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Monday 21 October 2019

'Going to Syria not a crime, so she can come home with her child' - Varadkar

Leo Varadkar said Lisa Smith would face an interrogation. Photo: Gareth Chaney, Collins
Leo Varadkar said Lisa Smith would face an interrogation. Photo: Gareth Chaney, Collins
Kevin Doyle

Kevin Doyle

Travelling to Syria is not a crime in itself, Taoiseach Leo Varadkar has said.

He has confirmed the Irishwoman detained in Syria on suspicion of Isil membership will be allowed to return home because it is the "compassionate thing" to do, he added.

Mr Varadkar has moved to assure the public that a full security assessment will take place before Lisa Smith is allowed back into the country.

But he said that, as an Irish citizen, she will not be left to fend for herself in one of the world's worst war-torn regions.

At the weekend, the Irish Independent revealed the extraordinary story of Ms Smith, who was a member of the Irish Defence Forces before converting to Islam and emigrating to Syria.

Following the death of her husband, whom she met abroad, the 37-year-old now wants to return to Ireland with her two-year-old child.

Mr Varadkar said the case would have to be treated on its own merits but it was the policy of the Government not to revoke citizenship without good reason.

"Going to Syria, or going to live in what was called Islamic State, is not in itself an offence or a crime. So we will need to carry out an investigation.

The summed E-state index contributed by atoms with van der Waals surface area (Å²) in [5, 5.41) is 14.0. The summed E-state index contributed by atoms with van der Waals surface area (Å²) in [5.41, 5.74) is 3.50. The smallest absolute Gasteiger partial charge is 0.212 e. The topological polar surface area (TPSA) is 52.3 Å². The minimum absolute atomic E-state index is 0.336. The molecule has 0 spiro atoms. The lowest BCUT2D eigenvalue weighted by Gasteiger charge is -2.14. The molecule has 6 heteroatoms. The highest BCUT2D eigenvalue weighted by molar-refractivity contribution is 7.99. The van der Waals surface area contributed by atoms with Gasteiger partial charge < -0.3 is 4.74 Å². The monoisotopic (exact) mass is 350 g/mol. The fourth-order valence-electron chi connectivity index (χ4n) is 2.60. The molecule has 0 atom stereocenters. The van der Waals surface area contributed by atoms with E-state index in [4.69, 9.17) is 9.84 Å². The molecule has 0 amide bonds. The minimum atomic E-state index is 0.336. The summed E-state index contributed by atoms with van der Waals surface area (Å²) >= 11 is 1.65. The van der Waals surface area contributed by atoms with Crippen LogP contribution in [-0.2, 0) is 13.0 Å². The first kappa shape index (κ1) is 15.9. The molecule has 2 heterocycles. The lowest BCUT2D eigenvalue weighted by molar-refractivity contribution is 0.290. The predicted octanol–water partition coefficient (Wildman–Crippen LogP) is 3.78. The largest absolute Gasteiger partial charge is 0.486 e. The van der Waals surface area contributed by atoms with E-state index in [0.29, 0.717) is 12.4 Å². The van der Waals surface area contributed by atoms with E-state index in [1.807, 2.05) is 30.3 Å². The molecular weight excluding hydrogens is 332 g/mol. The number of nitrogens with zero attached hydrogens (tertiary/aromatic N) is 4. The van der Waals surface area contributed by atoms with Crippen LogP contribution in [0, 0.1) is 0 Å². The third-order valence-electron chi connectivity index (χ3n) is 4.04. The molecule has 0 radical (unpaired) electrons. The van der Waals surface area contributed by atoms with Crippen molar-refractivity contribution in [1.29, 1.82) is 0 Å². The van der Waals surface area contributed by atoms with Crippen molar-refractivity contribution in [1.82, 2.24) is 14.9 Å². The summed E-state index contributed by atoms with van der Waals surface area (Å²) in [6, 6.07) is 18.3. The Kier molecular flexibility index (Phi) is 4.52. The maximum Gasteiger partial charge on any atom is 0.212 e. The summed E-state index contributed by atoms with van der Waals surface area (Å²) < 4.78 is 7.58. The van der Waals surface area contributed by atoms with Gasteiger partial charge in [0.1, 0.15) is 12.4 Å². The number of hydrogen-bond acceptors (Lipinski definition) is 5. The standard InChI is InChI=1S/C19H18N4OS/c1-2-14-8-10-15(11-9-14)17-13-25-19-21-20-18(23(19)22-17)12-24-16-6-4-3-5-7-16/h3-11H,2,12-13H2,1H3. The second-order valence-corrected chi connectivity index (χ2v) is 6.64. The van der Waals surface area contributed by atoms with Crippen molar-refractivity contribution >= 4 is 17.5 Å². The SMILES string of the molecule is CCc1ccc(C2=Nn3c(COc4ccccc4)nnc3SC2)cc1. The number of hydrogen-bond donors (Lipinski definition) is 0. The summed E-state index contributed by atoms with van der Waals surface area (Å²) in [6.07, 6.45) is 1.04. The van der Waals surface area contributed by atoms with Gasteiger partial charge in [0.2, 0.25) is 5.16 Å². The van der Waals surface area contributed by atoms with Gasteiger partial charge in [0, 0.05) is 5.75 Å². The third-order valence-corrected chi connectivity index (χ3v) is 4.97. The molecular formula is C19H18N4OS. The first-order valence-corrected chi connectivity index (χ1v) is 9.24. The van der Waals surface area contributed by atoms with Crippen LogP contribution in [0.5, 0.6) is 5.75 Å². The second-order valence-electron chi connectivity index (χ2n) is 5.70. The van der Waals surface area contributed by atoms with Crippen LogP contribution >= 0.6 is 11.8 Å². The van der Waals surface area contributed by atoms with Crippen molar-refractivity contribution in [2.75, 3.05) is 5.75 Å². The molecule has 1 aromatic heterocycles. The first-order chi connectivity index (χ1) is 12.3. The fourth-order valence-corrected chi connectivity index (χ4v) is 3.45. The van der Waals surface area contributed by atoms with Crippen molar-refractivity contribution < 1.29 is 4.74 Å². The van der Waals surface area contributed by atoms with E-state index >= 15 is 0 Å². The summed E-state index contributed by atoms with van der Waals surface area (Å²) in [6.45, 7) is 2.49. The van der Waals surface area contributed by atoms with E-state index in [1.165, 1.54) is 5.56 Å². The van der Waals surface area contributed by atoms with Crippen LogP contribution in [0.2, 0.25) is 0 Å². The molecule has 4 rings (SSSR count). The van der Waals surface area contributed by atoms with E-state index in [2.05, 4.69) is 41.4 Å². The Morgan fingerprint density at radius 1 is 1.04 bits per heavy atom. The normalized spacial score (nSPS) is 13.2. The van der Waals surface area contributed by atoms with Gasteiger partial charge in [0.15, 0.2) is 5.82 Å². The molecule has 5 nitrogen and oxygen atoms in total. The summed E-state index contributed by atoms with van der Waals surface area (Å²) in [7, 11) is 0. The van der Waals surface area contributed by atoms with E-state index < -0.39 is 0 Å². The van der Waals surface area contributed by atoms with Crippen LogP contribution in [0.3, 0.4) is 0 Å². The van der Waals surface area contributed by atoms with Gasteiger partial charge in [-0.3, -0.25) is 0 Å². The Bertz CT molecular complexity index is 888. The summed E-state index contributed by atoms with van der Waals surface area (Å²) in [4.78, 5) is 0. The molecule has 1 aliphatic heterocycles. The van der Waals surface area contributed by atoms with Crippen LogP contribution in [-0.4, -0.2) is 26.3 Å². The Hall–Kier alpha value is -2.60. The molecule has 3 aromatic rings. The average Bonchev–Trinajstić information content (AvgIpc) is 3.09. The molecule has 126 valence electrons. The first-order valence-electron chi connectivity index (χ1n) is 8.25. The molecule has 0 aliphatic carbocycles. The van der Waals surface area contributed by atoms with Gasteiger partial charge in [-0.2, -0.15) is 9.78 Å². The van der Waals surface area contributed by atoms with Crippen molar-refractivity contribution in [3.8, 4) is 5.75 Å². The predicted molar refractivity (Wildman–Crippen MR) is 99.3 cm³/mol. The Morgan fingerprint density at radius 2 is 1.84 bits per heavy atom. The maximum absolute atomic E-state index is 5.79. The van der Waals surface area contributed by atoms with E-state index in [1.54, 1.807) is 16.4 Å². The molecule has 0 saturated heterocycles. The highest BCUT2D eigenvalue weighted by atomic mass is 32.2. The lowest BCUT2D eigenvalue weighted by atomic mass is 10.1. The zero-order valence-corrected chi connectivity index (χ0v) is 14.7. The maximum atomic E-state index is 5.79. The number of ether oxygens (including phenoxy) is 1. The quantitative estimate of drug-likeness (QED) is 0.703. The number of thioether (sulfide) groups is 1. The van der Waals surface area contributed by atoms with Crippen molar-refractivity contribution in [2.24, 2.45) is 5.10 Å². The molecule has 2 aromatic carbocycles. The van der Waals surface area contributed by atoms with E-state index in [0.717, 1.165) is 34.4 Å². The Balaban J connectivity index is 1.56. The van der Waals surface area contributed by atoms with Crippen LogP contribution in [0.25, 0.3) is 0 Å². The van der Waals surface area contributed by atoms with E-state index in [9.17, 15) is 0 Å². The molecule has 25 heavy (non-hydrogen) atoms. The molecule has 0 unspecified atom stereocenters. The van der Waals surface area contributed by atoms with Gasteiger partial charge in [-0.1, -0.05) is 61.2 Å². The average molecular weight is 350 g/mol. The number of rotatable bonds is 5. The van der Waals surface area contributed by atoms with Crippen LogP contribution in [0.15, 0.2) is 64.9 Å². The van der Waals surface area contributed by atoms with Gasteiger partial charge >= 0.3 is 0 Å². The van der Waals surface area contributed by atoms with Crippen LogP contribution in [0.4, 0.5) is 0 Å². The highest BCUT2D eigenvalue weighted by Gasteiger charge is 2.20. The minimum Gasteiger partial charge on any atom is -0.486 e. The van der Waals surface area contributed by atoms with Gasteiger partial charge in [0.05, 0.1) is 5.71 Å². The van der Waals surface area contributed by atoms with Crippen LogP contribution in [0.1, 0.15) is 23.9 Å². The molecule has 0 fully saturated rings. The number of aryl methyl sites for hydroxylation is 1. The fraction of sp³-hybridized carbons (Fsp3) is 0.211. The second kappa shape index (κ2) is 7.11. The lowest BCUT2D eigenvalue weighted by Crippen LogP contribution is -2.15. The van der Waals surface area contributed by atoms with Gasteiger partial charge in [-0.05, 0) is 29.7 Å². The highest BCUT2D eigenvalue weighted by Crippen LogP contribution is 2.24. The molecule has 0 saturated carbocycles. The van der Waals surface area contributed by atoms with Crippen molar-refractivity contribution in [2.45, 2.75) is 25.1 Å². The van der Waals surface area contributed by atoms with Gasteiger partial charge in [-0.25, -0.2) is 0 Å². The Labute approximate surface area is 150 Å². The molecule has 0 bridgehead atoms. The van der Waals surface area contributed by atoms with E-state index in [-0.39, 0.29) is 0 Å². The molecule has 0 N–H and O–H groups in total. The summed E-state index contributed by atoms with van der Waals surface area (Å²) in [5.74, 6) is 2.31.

"I know the authorities there will want to interrogate her to see if she has been involved in any crimes there. But it's very possible that she wasn't a combatant," the Taoiseach said.

Irish officials are in contact with US authorities who, along with Kurdish forces, are believed to be holding Ms Smith in northern Syria.

Syrian authorities are expected to carry out a security assessment to see if they will seek to prosecute the Dundalk native for Isil membership.

"But ultimately this is an Irish citizen and we don't believe that removing an Irish citizen's citizenship from her or her family, rendering them stateless, would be either the right or compassionate thing to do," Mr Varadkar said. "As an Irish citizen, she will have the right to return to Ireland, as will her child. But as an Irish citizen, it's not just as simple as coming here and proceeding as if nothing had happened."

Asked whether there was a legal basis for prosecuting Ms Smith here, the Taoiseach said it would depend on what happens in Syria first. "There may need to be a prosecution there. And we'll make sure that if she returns to Ireland, she isn't a threat to anybody here either."

Irish Independent

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